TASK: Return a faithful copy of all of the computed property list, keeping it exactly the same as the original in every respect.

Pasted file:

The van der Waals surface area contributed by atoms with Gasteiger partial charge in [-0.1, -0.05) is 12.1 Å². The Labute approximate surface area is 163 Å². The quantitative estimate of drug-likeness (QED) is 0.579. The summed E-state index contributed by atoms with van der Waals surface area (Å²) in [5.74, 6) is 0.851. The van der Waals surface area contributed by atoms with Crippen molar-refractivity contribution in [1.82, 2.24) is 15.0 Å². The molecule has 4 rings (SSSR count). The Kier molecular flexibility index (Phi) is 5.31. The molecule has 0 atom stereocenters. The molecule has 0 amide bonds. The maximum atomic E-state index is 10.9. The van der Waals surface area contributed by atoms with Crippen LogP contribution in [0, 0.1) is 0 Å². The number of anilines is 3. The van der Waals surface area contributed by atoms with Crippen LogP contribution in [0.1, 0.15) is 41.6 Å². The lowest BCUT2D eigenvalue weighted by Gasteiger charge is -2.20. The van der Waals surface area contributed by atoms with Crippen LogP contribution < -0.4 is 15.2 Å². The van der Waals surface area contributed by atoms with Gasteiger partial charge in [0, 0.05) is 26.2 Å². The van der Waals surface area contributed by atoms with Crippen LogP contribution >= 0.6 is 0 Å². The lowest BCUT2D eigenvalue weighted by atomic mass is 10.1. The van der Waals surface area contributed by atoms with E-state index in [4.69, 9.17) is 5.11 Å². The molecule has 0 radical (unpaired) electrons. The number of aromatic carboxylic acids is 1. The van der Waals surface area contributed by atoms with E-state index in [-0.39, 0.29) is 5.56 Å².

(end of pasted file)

The van der Waals surface area contributed by atoms with Gasteiger partial charge in [-0.1, -0.05) is 12.1 Å². The Labute approximate surface area is 163 Å². The quantitative estimate of drug-likeness (QED) is 0.579. The summed E-state index contributed by atoms with van der Waals surface area (Å²) in [5.74, 6) is 0.851. The van der Waals surface area contributed by atoms with Crippen molar-refractivity contribution in [1.82, 2.24) is 15.0 Å². The molecule has 4 rings (SSSR count). The Kier molecular flexibility index (Phi) is 5.31. The molecule has 0 atom stereocenters. The molecule has 0 amide bonds. The maximum atomic E-state index is 10.9. The van der Waals surface area contributed by atoms with Crippen LogP contribution in [0, 0.1) is 0 Å². The number of anilines is 3. The van der Waals surface area contributed by atoms with Crippen LogP contribution in [0.1, 0.15) is 41.6 Å². The lowest BCUT2D eigenvalue weighted by Gasteiger charge is -2.20. The van der Waals surface area contributed by atoms with Crippen LogP contribution < -0.4 is 15.2 Å². The van der Waals surface area contributed by atoms with Gasteiger partial charge in [0, 0.05) is 26.2 Å². The van der Waals surface area contributed by atoms with Crippen LogP contribution >= 0.6 is 0 Å². The lowest BCUT2D eigenvalue weighted by atomic mass is 10.1. The van der Waals surface area contributed by atoms with E-state index in [4.69, 9.17) is 5.11 Å². The molecule has 0 radical (unpaired) electrons. The number of aromatic carboxylic acids is 1. The van der Waals surface area contributed by atoms with E-state index in [-0.39, 0.29) is 5.56 Å².